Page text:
The ballad of Judge Gordon Sullivan was written for accordion.
If you're not first, you're last.
I really don't understand Will Farrell's career. Don't get me wrong; I think he has his moments. His "more cowbell" routine is a beautiful example of comedy. Farrell is unhinged and unembarrassed in his ill-fitting clothes and awkward movements, and he plays off of Christopher Walken brilliantly. In these moments I can understand why people like Farrell. However, his appearances in feature films—at least the ones he stars in—are too often just a retread of his act on SNL. He's famous because he can't be embarrassed, and that works best in small doses. Sometimes, starring roles for him really strike a chord with audiences (Anchorman: The Legend of Ron Burgundy), while others fall a bit flat (Semi-Pro). Talladega Nights: the Ballad of Ricky Bobby falls somewhere in between, offering some funny moments from Farrell without delivering a consistent overall feature.
Talladega Nights is, unsurprisingly, the story of Ricky Bobby (Will Farrell), who grew up with the desire to race cars, and race them fast. When he finally gets his chance, he takes the racing world by storm. Everything is looking good until a French race car driver (Sasha Baron Cohen, Sweeney Todd) outdrives Ricky. While trying to win back his top spot, Ricky wrecks his car, leading to fears of paralysis and a struggle to race again.
Will Farrell's true genius might not be for comedic timing or physical pratfalls, but for surrounding himself with people he can work with. That's definitely the case with Talladega Nights. John C. Reilly anchors the supporting players, bringing the mix of seriousness and silliness that is his trademark, but he's not alone. Sasha Baron Cohen brings his usual funny voiced antics to the proceedings. Even some of the smaller parts, like Ricky's assistant, are staffed by the likes of Amy Adams. Judged purely on the talent of its cast, Talladega Nights would be a sure winner.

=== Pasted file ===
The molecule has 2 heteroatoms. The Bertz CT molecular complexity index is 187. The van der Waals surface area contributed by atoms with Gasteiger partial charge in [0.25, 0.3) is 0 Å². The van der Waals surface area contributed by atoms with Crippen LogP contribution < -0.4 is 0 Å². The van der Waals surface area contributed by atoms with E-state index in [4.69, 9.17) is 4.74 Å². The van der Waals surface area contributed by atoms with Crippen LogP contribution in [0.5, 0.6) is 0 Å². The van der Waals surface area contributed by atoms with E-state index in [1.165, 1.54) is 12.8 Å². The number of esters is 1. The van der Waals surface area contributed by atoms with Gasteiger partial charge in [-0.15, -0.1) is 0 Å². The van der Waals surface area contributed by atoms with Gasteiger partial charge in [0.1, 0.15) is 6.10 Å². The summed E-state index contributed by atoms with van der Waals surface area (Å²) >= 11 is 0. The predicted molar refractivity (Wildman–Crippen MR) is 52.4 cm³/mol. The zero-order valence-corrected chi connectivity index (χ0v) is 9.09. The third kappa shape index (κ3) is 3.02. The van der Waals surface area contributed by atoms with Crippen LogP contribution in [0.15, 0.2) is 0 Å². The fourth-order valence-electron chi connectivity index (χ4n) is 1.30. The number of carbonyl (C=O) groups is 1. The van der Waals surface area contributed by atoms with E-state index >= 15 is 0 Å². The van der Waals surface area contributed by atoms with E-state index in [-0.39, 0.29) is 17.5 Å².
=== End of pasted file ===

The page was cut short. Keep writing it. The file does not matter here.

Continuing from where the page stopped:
Talladega Nights, though, can't depend on its cast alone. Surely they are impressive, but this is a two-hour film we're being asked to watch (since this is, after all, the unrated cut of the film). At that length, Talladega Nights would have to do something pretty spectacular with the fallen sports hero story to justify that kind of running time. This is something the film simply doesn't do. The rise and fall of Ricky Bobby happens exactly as anyone who's seen a single sports film would expect. Because the film just adds jokes into the usual formula without trying to tweak or challenge it, the jokes have to carry the bulk of the audience's interest. That's always a dicey proposition, since some jokes will inevitably fall flat for some people. The problem gets even worse for those returning to the film; at that point both the plot and the jokes will be a bit stale.
The technical specs on this Blu-ray release are decidedly mixed. Since this was an early Blu-ray transfer, it's encoded with the MPEG-2 codec, which isn't a problem. What is a problem, though, is the totally bland look of this film. This is a decidedly average Blu-ray transfer. There's nothing really particular you could point to as being wrong, but no qualities jump out as particularly good either. It's a definite step up from DVD in terms of detail and black levels, but it doesn't stand up as a superior hi-def release. The audio, on the other hand, is a cut above. We get a uncompressed PCM surround that balances the dialogue effectively with the music, but this track really shines during the racing scenes. Music weaves in an out of engine sounds and squealing tires, creating a surprisingly immersive effect.
Extras start with a commentary by directory Adam McKay and actor Ian Roberts riffing on the film and movie commentaries. It tries to be funny, but a more technical track would have been appreciated. The real centerpiece of the extras is the collection of deleted scenes and outtakes, including a reel that's just the actors running through alternate punch lines. Some of the other materials are basically deleted scenes as well, including some PSAs from the film. We also get some promo stuff, like Will Farrell entertaining fans after filming at the speedway and some extra racing footage.
Talladega Nights: The Ballad of Ricky Bobby is an average Will Farrell film that receives a pretty average release. Fans of the film will appreciate the extras and solid audio, even if the video is only so-so. For those not familiar with the film, it's probably only recommended for fans of Farrell.
Guilty of the usual Farrell excesses.
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